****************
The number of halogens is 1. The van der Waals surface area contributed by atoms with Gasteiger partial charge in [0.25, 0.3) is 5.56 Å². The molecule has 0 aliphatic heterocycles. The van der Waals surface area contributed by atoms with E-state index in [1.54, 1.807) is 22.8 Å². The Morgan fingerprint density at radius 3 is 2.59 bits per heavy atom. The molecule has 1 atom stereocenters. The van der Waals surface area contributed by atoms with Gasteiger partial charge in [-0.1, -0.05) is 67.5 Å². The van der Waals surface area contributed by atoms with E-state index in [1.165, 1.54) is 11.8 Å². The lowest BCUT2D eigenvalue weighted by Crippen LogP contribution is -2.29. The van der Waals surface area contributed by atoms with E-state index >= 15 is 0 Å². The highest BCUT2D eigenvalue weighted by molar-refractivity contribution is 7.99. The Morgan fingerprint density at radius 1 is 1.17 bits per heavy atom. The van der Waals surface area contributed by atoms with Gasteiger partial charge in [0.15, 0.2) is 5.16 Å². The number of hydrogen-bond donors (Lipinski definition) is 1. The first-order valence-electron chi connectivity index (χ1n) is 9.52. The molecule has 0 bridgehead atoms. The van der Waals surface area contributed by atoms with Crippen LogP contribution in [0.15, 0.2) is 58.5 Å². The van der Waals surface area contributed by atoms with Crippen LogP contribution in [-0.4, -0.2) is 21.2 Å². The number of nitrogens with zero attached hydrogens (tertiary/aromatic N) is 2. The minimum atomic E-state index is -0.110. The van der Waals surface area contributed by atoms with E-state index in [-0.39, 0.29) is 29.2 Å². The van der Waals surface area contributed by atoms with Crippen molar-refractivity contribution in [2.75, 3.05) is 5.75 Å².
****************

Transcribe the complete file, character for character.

The number of halogens is 1. The van der Waals surface area contributed by atoms with Gasteiger partial charge in [0.25, 0.3) is 5.56 Å². The molecule has 0 aliphatic heterocycles. The van der Waals surface area contributed by atoms with E-state index in [1.54, 1.807) is 22.8 Å². The Morgan fingerprint density at radius 3 is 2.59 bits per heavy atom. The molecule has 1 atom stereocenters. The van der Waals surface area contributed by atoms with Gasteiger partial charge in [-0.1, -0.05) is 67.5 Å². The van der Waals surface area contributed by atoms with E-state index in [1.165, 1.54) is 11.8 Å². The lowest BCUT2D eigenvalue weighted by Crippen LogP contribution is -2.29. The van der Waals surface area contributed by atoms with E-state index >= 15 is 0 Å². The highest BCUT2D eigenvalue weighted by molar-refractivity contribution is 7.99. The Morgan fingerprint density at radius 1 is 1.17 bits per heavy atom. The van der Waals surface area contributed by atoms with Gasteiger partial charge in [0.15, 0.2) is 5.16 Å². The number of hydrogen-bond donors (Lipinski definition) is 1. The first-order valence-electron chi connectivity index (χ1n) is 9.52. The molecule has 0 bridgehead atoms. The van der Waals surface area contributed by atoms with Crippen LogP contribution in [0.15, 0.2) is 58.5 Å². The van der Waals surface area contributed by atoms with Crippen LogP contribution in [-0.4, -0.2) is 21.2 Å². The number of nitrogens with zero attached hydrogens (tertiary/aromatic N) is 2. The minimum atomic E-state index is -0.110. The van der Waals surface area contributed by atoms with E-state index in [-0.39, 0.29) is 29.2 Å². The van der Waals surface area contributed by atoms with Crippen molar-refractivity contribution in [2.75, 3.05) is 5.75 Å².